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Essential-NFT-Tax-Guide-for-2023

Get up to speed with NFT taxes in 2023, here is your essential guide & popular strategy

Non-fungible tokens (NFTs) have taken the crypto world by storm and are now a mainstream phenomenon. The popularity of NFTs has led to NFT tax laws, which are far from simple. In this article, we will cover essential NFT tax guidance for 2023.

Firstly, gains from the sale of NFTs are taxable, and there is no loophole or way to avoid taxes legally for US-based taxpayers. Non-US taxpayers should consult country guides for tax guidance in their region. The IRS generally taxes NFTs as property, just like cryptocurrencies such as Bitcoin or Ethereum. This means that whether your NFT is considered regular property or a collectible, you’ll need to report gains and losses from NFTs sales on your tax return. The rate you pay is determined by how long you held a given NFT in addition to the rest of your taxable income. Losses from the sale of NFTs can typically be deducted to offset capital gains.

The IRS declared on March 21, 2023, that it plans to tax some NFTs as collectibles like art or gems. Gains from NFTs that the IRS taxes as collectibles would be subject to a 28% rate, which is higher than current capital gains rates. To determine whether an NFT is a collectible, the IRS will use a “look-through analysis” to decide whether the NFT is an asset or collectible as defined in the tax code. This is the first NFT-specific guidance that the IRS has issued. The agency has requested public feedback through June 19 through regulations.gov. The IRS guidance provides examples of when an NFT might be considered a collectible or not.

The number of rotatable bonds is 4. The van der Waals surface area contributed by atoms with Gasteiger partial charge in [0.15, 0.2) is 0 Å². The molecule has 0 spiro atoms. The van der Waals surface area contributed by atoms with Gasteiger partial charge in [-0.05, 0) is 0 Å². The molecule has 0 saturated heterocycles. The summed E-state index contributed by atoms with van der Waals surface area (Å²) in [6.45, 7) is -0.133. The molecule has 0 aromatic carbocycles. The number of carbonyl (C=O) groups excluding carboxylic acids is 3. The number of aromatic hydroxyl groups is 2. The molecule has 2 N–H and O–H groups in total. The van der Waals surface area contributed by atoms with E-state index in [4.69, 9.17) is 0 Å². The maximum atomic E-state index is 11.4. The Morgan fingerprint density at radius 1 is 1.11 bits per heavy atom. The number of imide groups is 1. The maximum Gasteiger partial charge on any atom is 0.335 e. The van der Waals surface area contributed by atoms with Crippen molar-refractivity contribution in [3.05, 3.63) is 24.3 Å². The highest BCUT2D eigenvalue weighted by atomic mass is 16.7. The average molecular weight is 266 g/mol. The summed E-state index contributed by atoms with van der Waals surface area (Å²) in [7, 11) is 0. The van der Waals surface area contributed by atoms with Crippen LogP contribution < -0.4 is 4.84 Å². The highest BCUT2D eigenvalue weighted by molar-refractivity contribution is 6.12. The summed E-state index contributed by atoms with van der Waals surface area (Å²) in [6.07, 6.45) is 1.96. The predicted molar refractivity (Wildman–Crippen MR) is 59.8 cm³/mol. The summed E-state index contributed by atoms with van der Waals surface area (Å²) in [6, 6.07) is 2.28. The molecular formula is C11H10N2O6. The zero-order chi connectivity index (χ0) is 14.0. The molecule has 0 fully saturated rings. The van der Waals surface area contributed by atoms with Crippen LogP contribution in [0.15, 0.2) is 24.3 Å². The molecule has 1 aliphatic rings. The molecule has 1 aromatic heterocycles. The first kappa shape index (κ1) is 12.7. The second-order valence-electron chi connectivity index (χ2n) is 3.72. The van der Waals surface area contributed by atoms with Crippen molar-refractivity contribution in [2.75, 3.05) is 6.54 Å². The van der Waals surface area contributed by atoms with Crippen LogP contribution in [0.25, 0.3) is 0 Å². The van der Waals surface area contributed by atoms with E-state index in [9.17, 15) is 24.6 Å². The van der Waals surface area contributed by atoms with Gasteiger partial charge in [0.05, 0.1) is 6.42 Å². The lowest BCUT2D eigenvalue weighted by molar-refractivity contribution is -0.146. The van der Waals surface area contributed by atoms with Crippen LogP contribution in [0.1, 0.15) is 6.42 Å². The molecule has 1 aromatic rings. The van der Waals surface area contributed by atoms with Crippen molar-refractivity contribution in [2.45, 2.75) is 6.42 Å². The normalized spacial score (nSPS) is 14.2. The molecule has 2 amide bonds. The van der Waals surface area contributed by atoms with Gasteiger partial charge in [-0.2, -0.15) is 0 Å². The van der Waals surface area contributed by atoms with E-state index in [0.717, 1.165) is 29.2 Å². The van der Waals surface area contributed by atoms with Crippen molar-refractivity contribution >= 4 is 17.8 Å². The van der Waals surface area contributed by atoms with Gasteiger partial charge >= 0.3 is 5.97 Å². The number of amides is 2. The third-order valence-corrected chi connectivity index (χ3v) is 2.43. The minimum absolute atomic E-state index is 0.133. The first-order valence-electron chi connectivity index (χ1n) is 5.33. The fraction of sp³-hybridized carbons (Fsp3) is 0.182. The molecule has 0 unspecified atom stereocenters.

If an NFT signifies ownership of a physical gem, that NFT would constitute a collectible as the underlying ownership right is over a gem. On the other hand, an NFT that represents a plot of land in a virtual (metaverse) environment would not be considered a collectible, as it is not enumerated as such in section 408(m)(2) of the tax code. According to IRS guidance, any crypto-to-crypto transaction is a taxable event. The following NFT activities are taxable capital gain/loss events for hobbyists: purchasing an NFT with cryptocurrency, trading an NFT for another NFT, and selling or otherwise disposing of an NFT for a fungible cryptocurrency.

That noted NFT tax rules change if you professionally create or trade NFTs. In this case, many transactions will be considered ordinary income, and the usual tax rules on income apply. Creating an NFT itself is not a taxable event. However, if you are a professional creator who mints NFTs full-time, you must report NFT income and business expenses. Royalties from NFTs are also subject to NFT taxes, as are gas expenses for minting NFTs.

As noted, the IRS may begin to consider trading card NFTs, such as NBA Top Shot, digital art, and PFP NFTs as “collectibles.” This would change tax liabilities on long-term gains from these types of NFTs to the higher 28% collectibles rate. There is still uncertainty around this, so NFT traders should stay informed about the latest developments. In conclusion, NFT tax laws are far from simple, and NFT traders and professional creators must know how to report NFTs on their tax returns. The IRS taxes NFTs as property, just like cryptocurrencies, and gains from the sale of NFTs are taxable. Furthermore, the IRS plans to tax some NFTs as collectibles, and traders must stay informed about the latest developments in NFT tax laws.